“I simply stared at Asuna’s beautiful face, with the light from the orange lamp reflecting on it. That face, it was definitely not a human’s. With smooth skin and the shiny hair, it was too beautiful to belong to a life form. But to me, the face didn’t look like it was made from a bunch of polygons anymore. I could accept that it was what it was. If I returned to the real world now

Concluding Thoughts

A faithful, and nonrushed adaptation. It was a really enjoyable episode; they covered it well, albeit they skipped the mechanics [but that’s unavoidable]. The “fan service” in this episode wasn’t as brusque and forced as it may have seemed to light novel readers; it happened in the light novel, so by all means, it’s a “faithful” adaptation. The ass shots from the previous episode on the other hand, was unique to the anime [not complainin’].

Prior Entries

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7 Responses to Sword Art Online: Level Disparity and "Faithful" Adaptations

  1. John Smith says:

    If only cooking was that easy lol, it was a great adaption imo, it followed the material faithfully, the only things i really noticed besides the ending obviously with the lack of the army presence was Laughing Coffin watching the match which i don’t recall happening in the novel, as long as the don’t add anything original and stick to the source all is good, because if they take out stuff that happened in the novel only to add half assed new material then i doubt it would go over well. That aside i predict they will still add the Army next episode, after all one episode is a bit to long for one fight even if “that” is going to be animated (which i have high hopes for since its among my top scenes that i really really want to be animated) In any case things are looking up for this series, if they maintain this pace to the end of SAO it should be able to redeem itself a bit from Aria and the Mystery Adaption.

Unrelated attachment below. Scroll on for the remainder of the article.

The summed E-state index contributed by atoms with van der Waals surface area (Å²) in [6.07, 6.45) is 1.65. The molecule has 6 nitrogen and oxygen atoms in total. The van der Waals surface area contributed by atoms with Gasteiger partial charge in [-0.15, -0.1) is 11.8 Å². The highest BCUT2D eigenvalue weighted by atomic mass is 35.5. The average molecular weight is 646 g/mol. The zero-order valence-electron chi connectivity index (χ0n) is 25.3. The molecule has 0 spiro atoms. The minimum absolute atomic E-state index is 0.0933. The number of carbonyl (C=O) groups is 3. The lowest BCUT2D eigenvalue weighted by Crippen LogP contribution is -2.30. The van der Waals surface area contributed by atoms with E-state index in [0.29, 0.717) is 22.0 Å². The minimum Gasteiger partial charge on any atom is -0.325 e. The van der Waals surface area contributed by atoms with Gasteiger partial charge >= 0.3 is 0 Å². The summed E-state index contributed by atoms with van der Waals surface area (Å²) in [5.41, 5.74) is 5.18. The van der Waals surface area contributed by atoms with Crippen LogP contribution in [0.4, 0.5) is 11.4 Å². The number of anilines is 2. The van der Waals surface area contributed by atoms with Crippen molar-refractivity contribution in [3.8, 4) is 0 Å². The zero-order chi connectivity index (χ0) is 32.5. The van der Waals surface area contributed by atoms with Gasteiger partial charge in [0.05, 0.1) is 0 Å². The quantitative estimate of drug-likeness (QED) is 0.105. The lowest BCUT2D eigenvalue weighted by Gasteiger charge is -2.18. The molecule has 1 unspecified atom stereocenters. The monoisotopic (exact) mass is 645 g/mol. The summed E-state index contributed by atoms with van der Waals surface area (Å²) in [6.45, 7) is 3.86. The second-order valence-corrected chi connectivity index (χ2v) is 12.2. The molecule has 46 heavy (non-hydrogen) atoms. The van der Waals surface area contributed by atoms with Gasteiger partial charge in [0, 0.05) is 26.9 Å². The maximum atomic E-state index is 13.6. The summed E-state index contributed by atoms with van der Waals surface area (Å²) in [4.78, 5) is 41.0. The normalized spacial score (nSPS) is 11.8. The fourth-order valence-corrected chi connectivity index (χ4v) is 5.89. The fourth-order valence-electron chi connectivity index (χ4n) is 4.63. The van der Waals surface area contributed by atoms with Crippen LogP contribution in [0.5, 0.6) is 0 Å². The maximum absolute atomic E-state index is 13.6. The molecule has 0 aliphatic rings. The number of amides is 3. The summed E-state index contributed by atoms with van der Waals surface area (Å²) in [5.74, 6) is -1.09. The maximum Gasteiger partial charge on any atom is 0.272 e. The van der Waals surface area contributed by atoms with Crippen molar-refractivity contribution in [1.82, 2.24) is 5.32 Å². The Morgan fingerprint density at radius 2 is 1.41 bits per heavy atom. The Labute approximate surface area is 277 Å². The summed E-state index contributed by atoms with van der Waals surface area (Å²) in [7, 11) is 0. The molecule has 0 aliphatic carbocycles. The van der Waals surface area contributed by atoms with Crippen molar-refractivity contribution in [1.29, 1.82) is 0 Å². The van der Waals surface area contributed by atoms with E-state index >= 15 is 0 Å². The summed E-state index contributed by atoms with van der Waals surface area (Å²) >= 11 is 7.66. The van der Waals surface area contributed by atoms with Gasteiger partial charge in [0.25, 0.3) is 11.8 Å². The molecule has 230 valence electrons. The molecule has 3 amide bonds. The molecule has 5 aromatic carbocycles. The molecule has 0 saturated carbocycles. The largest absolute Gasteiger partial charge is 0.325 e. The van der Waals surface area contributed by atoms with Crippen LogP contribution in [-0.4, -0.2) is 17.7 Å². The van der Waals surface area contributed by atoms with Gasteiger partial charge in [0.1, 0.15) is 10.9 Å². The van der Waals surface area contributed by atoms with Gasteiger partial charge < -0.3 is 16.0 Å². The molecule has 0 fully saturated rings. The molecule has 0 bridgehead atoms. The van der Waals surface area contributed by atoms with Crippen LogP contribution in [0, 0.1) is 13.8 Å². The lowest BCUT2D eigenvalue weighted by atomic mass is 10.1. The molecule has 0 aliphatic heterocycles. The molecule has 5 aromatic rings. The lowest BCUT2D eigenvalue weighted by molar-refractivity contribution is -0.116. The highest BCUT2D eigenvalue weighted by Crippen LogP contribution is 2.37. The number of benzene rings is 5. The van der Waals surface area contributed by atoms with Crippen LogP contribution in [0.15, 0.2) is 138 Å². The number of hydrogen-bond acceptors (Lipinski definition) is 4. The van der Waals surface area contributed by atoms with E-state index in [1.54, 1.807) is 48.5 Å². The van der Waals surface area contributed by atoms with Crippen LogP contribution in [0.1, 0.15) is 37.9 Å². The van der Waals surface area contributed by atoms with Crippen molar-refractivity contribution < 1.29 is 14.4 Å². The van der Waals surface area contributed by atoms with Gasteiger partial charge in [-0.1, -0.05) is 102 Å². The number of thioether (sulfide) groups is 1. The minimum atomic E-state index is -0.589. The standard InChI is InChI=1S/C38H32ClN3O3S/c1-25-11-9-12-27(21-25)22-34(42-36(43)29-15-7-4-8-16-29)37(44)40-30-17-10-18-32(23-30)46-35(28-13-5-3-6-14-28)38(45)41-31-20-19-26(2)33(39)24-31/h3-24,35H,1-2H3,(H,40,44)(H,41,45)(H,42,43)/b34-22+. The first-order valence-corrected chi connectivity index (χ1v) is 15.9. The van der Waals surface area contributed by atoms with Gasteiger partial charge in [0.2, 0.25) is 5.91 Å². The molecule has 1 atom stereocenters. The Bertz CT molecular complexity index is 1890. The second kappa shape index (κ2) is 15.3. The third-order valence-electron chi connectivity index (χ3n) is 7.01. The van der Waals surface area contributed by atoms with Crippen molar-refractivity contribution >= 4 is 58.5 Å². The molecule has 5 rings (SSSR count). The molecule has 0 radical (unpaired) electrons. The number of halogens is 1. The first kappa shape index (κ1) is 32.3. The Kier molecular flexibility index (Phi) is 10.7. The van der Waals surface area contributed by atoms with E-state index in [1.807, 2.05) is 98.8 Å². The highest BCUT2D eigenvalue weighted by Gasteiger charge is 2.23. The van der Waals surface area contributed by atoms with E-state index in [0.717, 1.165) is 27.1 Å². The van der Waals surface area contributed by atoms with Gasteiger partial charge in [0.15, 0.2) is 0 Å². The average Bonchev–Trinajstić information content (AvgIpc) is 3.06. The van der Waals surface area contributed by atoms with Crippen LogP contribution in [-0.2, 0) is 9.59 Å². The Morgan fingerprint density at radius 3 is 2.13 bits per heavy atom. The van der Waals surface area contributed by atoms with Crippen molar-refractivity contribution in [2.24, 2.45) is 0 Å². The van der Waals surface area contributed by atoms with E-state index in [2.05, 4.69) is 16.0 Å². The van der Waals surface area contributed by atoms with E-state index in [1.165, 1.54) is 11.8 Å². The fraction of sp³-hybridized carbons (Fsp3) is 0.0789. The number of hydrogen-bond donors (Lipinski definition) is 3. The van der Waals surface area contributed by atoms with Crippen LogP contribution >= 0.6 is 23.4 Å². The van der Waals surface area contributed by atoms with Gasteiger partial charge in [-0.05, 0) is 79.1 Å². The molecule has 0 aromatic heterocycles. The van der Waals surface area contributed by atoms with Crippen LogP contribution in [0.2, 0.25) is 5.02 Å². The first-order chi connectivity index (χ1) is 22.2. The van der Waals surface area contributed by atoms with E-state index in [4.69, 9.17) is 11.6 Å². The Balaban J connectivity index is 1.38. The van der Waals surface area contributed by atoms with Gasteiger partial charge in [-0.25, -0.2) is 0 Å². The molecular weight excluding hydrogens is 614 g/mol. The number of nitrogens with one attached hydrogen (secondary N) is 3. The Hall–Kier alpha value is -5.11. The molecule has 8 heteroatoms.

• mdz says:

      Yeah, the Laughing Coffin wasn’t there in the light novel. The director said something about making a few “changes”, I really dread the changes; SAO hasn’t shown itself to be “good” with original material [they essentially botched the complexity of the Murder Mystery]. I’m not sure if they’re adding the Army in the next episode, considering they encountered them first, prior to entering the boss room in the light novel [may be a change].

      • Edlar says:

        Laughing Coffin thing is probably to explain Kuradeel and him going PKer later and tie it in with PoH.

        It’s probably one of their better changes imo.

      • John Smith says:

        @Edlar you beat me to it, but ya i realized it after thinking for a bit that it could connect like that, and all things considering its a good change since Laughing Coffin isn’t shown that much as it is (well in this arc anyway)

  2. yamato says:

    I love your posts

    asuna has haters? could you give me an example(I mean what did the LN say about them).. and did the stalkers did something to her and that’s why she has guards?

    • mdz says:

      Nothing that dark, it’s just typical stalkers. The light novel wasn’t that descriptive about it, just a slight mentioning. [It’s like how every celebrity has fans, haters, and stalkers].

  3. yamato says:

    ok thak you!